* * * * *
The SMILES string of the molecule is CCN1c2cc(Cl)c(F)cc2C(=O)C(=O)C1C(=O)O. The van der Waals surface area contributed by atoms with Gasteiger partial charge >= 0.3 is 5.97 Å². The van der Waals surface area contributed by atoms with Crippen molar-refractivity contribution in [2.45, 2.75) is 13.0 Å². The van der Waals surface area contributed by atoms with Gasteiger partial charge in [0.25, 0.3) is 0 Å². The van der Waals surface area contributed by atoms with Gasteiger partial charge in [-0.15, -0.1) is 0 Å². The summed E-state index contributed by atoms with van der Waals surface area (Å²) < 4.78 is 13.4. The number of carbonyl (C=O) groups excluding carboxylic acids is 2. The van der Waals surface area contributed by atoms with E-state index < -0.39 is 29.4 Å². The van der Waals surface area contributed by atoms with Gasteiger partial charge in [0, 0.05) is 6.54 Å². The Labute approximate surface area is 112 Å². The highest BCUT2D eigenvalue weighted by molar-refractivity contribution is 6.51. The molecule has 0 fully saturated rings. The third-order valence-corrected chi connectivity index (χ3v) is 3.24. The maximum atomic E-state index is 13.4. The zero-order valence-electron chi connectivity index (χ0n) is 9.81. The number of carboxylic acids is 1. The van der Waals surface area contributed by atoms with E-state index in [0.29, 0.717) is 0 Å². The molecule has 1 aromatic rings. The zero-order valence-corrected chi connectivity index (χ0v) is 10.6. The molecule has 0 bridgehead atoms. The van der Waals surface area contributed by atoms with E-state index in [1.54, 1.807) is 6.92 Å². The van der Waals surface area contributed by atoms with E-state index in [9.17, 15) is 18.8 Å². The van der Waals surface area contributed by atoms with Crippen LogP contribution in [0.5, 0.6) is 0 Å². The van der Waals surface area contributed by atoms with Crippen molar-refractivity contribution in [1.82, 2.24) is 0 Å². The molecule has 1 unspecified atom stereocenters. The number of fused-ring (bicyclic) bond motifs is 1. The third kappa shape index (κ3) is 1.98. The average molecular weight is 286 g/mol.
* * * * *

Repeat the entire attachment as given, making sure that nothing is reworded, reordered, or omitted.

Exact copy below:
The SMILES string of the molecule is CCN1c2cc(Cl)c(F)cc2C(=O)C(=O)C1C(=O)O. The van der Waals surface area contributed by atoms with Gasteiger partial charge >= 0.3 is 5.97 Å². The van der Waals surface area contributed by atoms with Crippen molar-refractivity contribution in [2.45, 2.75) is 13.0 Å². The van der Waals surface area contributed by atoms with Gasteiger partial charge in [0.25, 0.3) is 0 Å². The van der Waals surface area contributed by atoms with Gasteiger partial charge in [-0.15, -0.1) is 0 Å². The summed E-state index contributed by atoms with van der Waals surface area (Å²) < 4.78 is 13.4. The number of carbonyl (C=O) groups excluding carboxylic acids is 2. The van der Waals surface area contributed by atoms with E-state index < -0.39 is 29.4 Å². The van der Waals surface area contributed by atoms with Gasteiger partial charge in [0, 0.05) is 6.54 Å². The Labute approximate surface area is 112 Å². The highest BCUT2D eigenvalue weighted by molar-refractivity contribution is 6.51. The molecule has 0 fully saturated rings. The third-order valence-corrected chi connectivity index (χ3v) is 3.24. The maximum atomic E-state index is 13.4. The zero-order valence-electron chi connectivity index (χ0n) is 9.81. The number of carboxylic acids is 1. The van der Waals surface area contributed by atoms with E-state index in [0.29, 0.717) is 0 Å². The molecule has 1 aromatic rings. The zero-order valence-corrected chi connectivity index (χ0v) is 10.6. The molecule has 0 bridgehead atoms. The van der Waals surface area contributed by atoms with E-state index in [1.54, 1.807) is 6.92 Å². The van der Waals surface area contributed by atoms with E-state index in [9.17, 15) is 18.8 Å². The van der Waals surface area contributed by atoms with Crippen LogP contribution in [0.5, 0.6) is 0 Å². The van der Waals surface area contributed by atoms with Crippen molar-refractivity contribution in [1.82, 2.24) is 0 Å². The molecule has 1 unspecified atom stereocenters. The number of fused-ring (bicyclic) bond motifs is 1. The third kappa shape index (κ3) is 1.98. The average molecular weight is 286 g/mol.